Angela Stewart often makes stylistic and thematic reference in her work to the Italian Renaissance historical portraits and the transition of the fresco to easel painting. Her work suggests details of imaginary narrative, slippages of a forensic trail that may or may not lead back to the portrait.
Angela Stewart was born and brought up in Western Australia. Her interest in portraiture of more than three decades lead her to study its history and its contemporary practice in both her Masters and Doctorate at Curtin University, Western Australia.
Her drawing, painting and paint/ed photography often make stylistic and thematic reference to the Italian Renaissance historical portraits and the transition of the fresco to easel painting. By studying the work of Sixteenth century Italian painter Sofonisba Anguissola, Angela became fascinated by the complexity and etiquette of painting by a woman of this age. Her desire was to roll back the veneer of the finished artwork and to imagine signs of hesitation and mistakes as a way to unlace the becoming of a portrait. This notion of ‘artistic doubt’ has since had an influence on her more recent oeuvre.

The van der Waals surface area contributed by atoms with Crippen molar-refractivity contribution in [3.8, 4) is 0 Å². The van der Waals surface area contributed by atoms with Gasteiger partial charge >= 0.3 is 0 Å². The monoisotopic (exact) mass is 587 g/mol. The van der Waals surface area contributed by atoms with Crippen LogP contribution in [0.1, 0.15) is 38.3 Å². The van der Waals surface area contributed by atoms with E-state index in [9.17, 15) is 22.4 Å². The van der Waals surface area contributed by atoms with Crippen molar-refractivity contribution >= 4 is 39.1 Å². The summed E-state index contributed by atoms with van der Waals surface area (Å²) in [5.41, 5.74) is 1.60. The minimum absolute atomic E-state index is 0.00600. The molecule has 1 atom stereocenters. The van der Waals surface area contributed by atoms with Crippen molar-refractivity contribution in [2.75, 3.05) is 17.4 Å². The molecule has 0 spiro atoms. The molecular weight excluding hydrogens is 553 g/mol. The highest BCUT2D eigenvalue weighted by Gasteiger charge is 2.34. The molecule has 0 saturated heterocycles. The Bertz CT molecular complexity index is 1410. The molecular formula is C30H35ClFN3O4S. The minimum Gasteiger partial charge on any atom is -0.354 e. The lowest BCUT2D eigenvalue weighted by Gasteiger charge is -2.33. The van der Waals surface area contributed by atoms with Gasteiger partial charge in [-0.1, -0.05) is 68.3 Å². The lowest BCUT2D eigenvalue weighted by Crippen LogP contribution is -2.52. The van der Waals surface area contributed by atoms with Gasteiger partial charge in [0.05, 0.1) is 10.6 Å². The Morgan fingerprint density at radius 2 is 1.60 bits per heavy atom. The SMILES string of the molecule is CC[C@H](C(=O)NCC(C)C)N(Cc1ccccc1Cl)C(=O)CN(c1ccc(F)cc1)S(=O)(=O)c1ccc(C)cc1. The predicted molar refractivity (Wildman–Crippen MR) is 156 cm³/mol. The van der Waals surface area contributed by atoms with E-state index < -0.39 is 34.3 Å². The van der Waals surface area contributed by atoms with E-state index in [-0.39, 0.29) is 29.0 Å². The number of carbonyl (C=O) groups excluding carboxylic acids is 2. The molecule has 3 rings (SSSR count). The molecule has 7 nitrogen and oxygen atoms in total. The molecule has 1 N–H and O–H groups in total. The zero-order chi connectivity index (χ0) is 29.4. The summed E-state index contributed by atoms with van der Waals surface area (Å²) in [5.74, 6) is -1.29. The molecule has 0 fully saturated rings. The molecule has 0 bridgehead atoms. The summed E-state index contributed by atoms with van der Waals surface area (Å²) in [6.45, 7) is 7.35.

Over time, the rendering of her line and brushwork has dissolved to increasingly reveal materiality and process. With oval and circular frames, she examines traditional elements such as the cameo or motifs of flora and fauna in landscape and costume of portraits. Her work suggests details of imaginary narrative, slippages of a forensic trail that may or may not lead back to the portrait.
A lecturer for many years in major tertiary institutions, Angela was a permanent part-time lecturer in painting and drawing at North Metropolitan College (Central TAFE) until 2015.
Her work is held in major collections including Curtin University, BHP Billiton, The University of Western Australia, Edith Cowan University, Murdoch University, Bankwest, Kedumba Drawing Award, The Cruthers Collection of Women’s Art, St John of God Health Care and the City of Albany.